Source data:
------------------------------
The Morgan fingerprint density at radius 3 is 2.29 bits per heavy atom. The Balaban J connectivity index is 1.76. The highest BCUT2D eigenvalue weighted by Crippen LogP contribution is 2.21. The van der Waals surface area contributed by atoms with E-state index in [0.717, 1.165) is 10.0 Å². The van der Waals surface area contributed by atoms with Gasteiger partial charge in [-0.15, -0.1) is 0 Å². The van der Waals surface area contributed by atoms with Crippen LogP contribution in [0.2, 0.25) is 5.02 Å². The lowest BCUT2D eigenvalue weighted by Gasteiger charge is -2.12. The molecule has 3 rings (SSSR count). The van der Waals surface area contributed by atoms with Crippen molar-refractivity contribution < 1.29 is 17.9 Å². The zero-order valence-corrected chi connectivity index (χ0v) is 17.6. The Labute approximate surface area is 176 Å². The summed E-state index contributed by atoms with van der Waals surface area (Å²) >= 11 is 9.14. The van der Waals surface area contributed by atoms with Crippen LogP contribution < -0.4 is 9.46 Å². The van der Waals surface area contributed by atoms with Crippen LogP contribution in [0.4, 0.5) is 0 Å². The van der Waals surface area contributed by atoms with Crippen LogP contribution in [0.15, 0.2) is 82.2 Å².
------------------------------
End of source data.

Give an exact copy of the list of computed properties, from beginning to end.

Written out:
The Morgan fingerprint density at radius 3 is 2.29 bits per heavy atom. The Balaban J connectivity index is 1.76. The highest BCUT2D eigenvalue weighted by Crippen LogP contribution is 2.21. The van der Waals surface area contributed by atoms with E-state index in [0.717, 1.165) is 10.0 Å². The van der Waals surface area contributed by atoms with Gasteiger partial charge in [-0.15, -0.1) is 0 Å². The van der Waals surface area contributed by atoms with Crippen LogP contribution in [0.2, 0.25) is 5.02 Å². The lowest BCUT2D eigenvalue weighted by Gasteiger charge is -2.12. The molecule has 3 rings (SSSR count). The van der Waals surface area contributed by atoms with Crippen molar-refractivity contribution < 1.29 is 17.9 Å². The zero-order valence-corrected chi connectivity index (χ0v) is 17.6. The Labute approximate surface area is 176 Å². The summed E-state index contributed by atoms with van der Waals surface area (Å²) >= 11 is 9.14. The van der Waals surface area contributed by atoms with Crippen LogP contribution < -0.4 is 9.46 Å². The van der Waals surface area contributed by atoms with Crippen LogP contribution in [0.4, 0.5) is 0 Å². The van der Waals surface area contributed by atoms with Crippen LogP contribution in [0.15, 0.2) is 82.2 Å².